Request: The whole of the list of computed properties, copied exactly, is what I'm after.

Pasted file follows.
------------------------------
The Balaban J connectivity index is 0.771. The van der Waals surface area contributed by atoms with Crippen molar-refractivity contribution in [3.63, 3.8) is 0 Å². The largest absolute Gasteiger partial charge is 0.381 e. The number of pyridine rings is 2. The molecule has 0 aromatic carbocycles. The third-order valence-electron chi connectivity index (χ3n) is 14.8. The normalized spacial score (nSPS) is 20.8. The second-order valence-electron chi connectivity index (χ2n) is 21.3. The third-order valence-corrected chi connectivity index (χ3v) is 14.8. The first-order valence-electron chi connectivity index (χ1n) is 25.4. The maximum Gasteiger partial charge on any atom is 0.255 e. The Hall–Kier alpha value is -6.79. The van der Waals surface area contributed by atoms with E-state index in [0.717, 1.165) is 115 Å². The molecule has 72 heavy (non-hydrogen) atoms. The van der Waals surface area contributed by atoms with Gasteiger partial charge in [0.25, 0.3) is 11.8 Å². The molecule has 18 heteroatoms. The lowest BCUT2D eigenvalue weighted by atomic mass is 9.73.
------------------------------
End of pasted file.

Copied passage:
The Balaban J connectivity index is 0.771. The van der Waals surface area contributed by atoms with Crippen molar-refractivity contribution in [3.63, 3.8) is 0 Å². The largest absolute Gasteiger partial charge is 0.381 e. The number of pyridine rings is 2. The molecule has 0 aromatic carbocycles. The third-order valence-electron chi connectivity index (χ3n) is 14.8. The normalized spacial score (nSPS) is 20.8. The second-order valence-electron chi connectivity index (χ2n) is 21.3. The third-order valence-corrected chi connectivity index (χ3v) is 14.8. The first-order valence-electron chi connectivity index (χ1n) is 25.4. The maximum Gasteiger partial charge on any atom is 0.255 e. The Hall–Kier alpha value is -6.79. The van der Waals surface area contributed by atoms with E-state index in [0.717, 1.165) is 115 Å². The molecule has 72 heavy (non-hydrogen) atoms. The van der Waals surface area contributed by atoms with Gasteiger partial charge in [0.25, 0.3) is 11.8 Å². The molecule has 18 heteroatoms. The lowest BCUT2D eigenvalue weighted by atomic mass is 9.73.